I was eager to try out two new calls, a loud tube call for locating gobblers, and a wingbone call I had made myself from the wing bones of a turkey I had killed last year. Before leaving the cabin that morning some of my calling enthusiasm was dampened by a comment from Danny telling us to definitely not do a lot of loud calling as he did not want the birds to become too educated and call shy early in the season. That ruled out my new tube call! Over the next hour and a half, I did try my wingbone call, a slate, and a mouth diaphragm, but limited my calling to purrs and clucks. None of my calls seemed to elicit any direct response.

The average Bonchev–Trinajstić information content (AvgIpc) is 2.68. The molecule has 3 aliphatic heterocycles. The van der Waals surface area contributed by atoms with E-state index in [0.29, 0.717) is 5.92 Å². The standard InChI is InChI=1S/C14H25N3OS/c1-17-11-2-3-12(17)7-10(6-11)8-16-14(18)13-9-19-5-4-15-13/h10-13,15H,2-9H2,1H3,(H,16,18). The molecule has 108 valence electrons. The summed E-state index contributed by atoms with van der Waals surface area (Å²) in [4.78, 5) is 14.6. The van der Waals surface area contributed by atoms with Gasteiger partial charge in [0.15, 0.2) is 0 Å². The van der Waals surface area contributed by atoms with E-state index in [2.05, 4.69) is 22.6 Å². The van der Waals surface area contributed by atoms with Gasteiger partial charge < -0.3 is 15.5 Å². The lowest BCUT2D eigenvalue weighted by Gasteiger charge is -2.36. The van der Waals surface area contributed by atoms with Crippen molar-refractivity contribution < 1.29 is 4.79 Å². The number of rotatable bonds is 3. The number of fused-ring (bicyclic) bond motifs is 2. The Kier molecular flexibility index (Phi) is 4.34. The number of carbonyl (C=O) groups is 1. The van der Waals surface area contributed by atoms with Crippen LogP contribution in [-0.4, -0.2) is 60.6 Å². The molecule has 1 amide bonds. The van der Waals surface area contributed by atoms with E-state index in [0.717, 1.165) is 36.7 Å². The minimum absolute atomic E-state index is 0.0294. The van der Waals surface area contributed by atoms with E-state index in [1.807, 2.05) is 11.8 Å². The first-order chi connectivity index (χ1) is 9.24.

About 8:00 AM, I heard some nearby clucks, then saw two heads in front of my blind. Soon after their appearance, I detected short stubby beards of about 2-3 inches on each. These two jakes (one year old males) hung around for several minutes. While the jakes were near my blind, nature began to call producing a tremendous need to void and have a bowel movement. With the jakes there, I did not want to move and alert them or anything else in the vicinity to my presence. As my discomfort mounted, I saw two toms out in the field about 150 yards away. Using my wingbone call, I got their attention and they began to come my way. As they approached, they went out of sight in a depression in the field, so I lost track of their movements. Soon, I did see a fan and then some heads above the grass to my left and could tell they were approaching my decoys. I eventually saw three gobblers, all with adult beards, and with occasional spreading of their fans.